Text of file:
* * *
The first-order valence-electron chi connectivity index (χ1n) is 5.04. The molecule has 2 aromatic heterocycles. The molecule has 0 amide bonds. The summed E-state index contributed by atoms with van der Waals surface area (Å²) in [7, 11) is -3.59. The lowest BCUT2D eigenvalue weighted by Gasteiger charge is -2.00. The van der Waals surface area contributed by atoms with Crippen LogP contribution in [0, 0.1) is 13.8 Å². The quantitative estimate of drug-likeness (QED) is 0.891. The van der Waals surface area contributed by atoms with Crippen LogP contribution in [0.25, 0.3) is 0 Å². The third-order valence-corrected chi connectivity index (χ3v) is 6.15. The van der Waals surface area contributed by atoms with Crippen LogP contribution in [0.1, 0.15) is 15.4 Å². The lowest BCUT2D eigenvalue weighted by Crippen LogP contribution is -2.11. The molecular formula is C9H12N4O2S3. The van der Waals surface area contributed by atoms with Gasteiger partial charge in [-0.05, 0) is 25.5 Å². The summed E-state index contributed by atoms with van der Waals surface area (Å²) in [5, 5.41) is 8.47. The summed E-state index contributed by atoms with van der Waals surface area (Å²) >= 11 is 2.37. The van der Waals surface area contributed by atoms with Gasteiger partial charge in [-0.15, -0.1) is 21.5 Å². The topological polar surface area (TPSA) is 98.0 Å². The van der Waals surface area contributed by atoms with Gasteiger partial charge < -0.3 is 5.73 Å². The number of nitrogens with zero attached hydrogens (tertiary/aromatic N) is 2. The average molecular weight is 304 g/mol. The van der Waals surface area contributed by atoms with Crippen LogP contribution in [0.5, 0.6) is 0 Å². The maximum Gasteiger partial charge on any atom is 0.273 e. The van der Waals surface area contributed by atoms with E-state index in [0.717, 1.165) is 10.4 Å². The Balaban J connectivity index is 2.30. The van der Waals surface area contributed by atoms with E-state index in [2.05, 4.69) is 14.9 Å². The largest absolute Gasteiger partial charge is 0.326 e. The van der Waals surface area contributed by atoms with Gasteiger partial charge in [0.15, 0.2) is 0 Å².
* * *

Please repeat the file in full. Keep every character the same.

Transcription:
The first-order valence-electron chi connectivity index (χ1n) is 5.04. The molecule has 2 aromatic heterocycles. The molecule has 0 amide bonds. The summed E-state index contributed by atoms with van der Waals surface area (Å²) in [7, 11) is -3.59. The lowest BCUT2D eigenvalue weighted by Gasteiger charge is -2.00. The van der Waals surface area contributed by atoms with Crippen LogP contribution in [0, 0.1) is 13.8 Å². The quantitative estimate of drug-likeness (QED) is 0.891. The van der Waals surface area contributed by atoms with Crippen LogP contribution in [0.25, 0.3) is 0 Å². The third-order valence-corrected chi connectivity index (χ3v) is 6.15. The van der Waals surface area contributed by atoms with Crippen LogP contribution in [0.1, 0.15) is 15.4 Å². The lowest BCUT2D eigenvalue weighted by Crippen LogP contribution is -2.11. The molecular formula is C9H12N4O2S3. The van der Waals surface area contributed by atoms with Gasteiger partial charge in [-0.05, 0) is 25.5 Å². The summed E-state index contributed by atoms with van der Waals surface area (Å²) in [5, 5.41) is 8.47. The summed E-state index contributed by atoms with van der Waals surface area (Å²) >= 11 is 2.37. The van der Waals surface area contributed by atoms with Gasteiger partial charge in [-0.15, -0.1) is 21.5 Å². The topological polar surface area (TPSA) is 98.0 Å². The van der Waals surface area contributed by atoms with Gasteiger partial charge < -0.3 is 5.73 Å². The number of nitrogens with zero attached hydrogens (tertiary/aromatic N) is 2. The average molecular weight is 304 g/mol. The van der Waals surface area contributed by atoms with Crippen LogP contribution in [0.5, 0.6) is 0 Å². The maximum Gasteiger partial charge on any atom is 0.273 e. The van der Waals surface area contributed by atoms with E-state index in [0.717, 1.165) is 10.4 Å². The Balaban J connectivity index is 2.30. The van der Waals surface area contributed by atoms with E-state index in [2.05, 4.69) is 14.9 Å². The largest absolute Gasteiger partial charge is 0.326 e. The van der Waals surface area contributed by atoms with Gasteiger partial charge in [0.15, 0.2) is 0 Å².